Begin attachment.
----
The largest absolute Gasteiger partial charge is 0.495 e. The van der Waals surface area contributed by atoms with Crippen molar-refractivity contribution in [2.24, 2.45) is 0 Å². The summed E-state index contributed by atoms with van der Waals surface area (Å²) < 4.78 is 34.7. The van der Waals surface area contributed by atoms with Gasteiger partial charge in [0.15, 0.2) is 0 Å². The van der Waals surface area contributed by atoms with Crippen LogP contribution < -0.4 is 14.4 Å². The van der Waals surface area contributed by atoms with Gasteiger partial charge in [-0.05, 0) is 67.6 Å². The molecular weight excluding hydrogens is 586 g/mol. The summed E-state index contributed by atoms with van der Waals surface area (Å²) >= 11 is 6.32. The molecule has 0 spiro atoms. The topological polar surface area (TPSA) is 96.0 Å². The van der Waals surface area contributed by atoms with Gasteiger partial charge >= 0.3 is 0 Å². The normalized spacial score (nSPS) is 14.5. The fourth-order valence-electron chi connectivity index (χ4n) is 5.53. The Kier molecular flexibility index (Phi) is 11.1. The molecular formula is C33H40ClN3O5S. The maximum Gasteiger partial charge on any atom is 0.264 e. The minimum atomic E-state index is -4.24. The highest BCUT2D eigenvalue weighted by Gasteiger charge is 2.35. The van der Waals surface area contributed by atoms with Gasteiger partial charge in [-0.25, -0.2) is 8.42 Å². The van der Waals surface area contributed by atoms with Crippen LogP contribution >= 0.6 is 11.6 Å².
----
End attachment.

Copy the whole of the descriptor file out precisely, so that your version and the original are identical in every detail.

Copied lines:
The largest absolute Gasteiger partial charge is 0.495 e. The van der Waals surface area contributed by atoms with Crippen molar-refractivity contribution in [2.24, 2.45) is 0 Å². The summed E-state index contributed by atoms with van der Waals surface area (Å²) < 4.78 is 34.7. The van der Waals surface area contributed by atoms with Gasteiger partial charge in [0.15, 0.2) is 0 Å². The van der Waals surface area contributed by atoms with Crippen LogP contribution < -0.4 is 14.4 Å². The van der Waals surface area contributed by atoms with Gasteiger partial charge in [-0.05, 0) is 67.6 Å². The molecular weight excluding hydrogens is 586 g/mol. The summed E-state index contributed by atoms with van der Waals surface area (Å²) >= 11 is 6.32. The molecule has 0 spiro atoms. The topological polar surface area (TPSA) is 96.0 Å². The van der Waals surface area contributed by atoms with Gasteiger partial charge >= 0.3 is 0 Å². The normalized spacial score (nSPS) is 14.5. The fourth-order valence-electron chi connectivity index (χ4n) is 5.53. The Kier molecular flexibility index (Phi) is 11.1. The molecular formula is C33H40ClN3O5S. The maximum Gasteiger partial charge on any atom is 0.264 e. The minimum atomic E-state index is -4.24. The highest BCUT2D eigenvalue weighted by Gasteiger charge is 2.35. The van der Waals surface area contributed by atoms with Gasteiger partial charge in [-0.25, -0.2) is 8.42 Å². The van der Waals surface area contributed by atoms with Crippen LogP contribution >= 0.6 is 11.6 Å².